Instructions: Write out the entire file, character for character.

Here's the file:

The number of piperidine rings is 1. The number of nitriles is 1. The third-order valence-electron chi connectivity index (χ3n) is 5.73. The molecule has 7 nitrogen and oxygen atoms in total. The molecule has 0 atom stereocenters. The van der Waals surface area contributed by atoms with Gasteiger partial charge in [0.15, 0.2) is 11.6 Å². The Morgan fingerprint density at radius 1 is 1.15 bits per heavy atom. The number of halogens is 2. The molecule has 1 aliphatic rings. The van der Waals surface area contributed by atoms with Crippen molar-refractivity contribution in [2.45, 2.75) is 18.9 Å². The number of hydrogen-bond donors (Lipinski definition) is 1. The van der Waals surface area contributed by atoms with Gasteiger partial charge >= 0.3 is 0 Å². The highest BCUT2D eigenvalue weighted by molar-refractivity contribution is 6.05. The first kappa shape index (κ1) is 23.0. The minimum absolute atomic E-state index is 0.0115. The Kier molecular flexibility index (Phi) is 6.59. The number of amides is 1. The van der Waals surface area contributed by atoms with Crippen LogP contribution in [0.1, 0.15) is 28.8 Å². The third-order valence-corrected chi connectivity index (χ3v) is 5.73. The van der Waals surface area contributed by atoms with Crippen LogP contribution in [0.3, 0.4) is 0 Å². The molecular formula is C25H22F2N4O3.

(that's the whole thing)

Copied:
The number of piperidine rings is 1. The number of nitriles is 1. The third-order valence-electron chi connectivity index (χ3n) is 5.73. The molecule has 7 nitrogen and oxygen atoms in total. The molecule has 0 atom stereocenters. The van der Waals surface area contributed by atoms with Gasteiger partial charge in [0.15, 0.2) is 11.6 Å². The Morgan fingerprint density at radius 1 is 1.15 bits per heavy atom. The number of halogens is 2. The molecule has 1 aliphatic rings. The van der Waals surface area contributed by atoms with Crippen molar-refractivity contribution in [2.45, 2.75) is 18.9 Å². The number of hydrogen-bond donors (Lipinski definition) is 1. The van der Waals surface area contributed by atoms with Gasteiger partial charge >= 0.3 is 0 Å². The highest BCUT2D eigenvalue weighted by molar-refractivity contribution is 6.05. The first kappa shape index (κ1) is 23.0. The minimum absolute atomic E-state index is 0.0115. The Kier molecular flexibility index (Phi) is 6.59. The number of amides is 1. The van der Waals surface area contributed by atoms with Crippen LogP contribution in [0.1, 0.15) is 28.8 Å². The third-order valence-corrected chi connectivity index (χ3v) is 5.73. The van der Waals surface area contributed by atoms with Crippen LogP contribution in [0.3, 0.4) is 0 Å². The molecular formula is C25H22F2N4O3.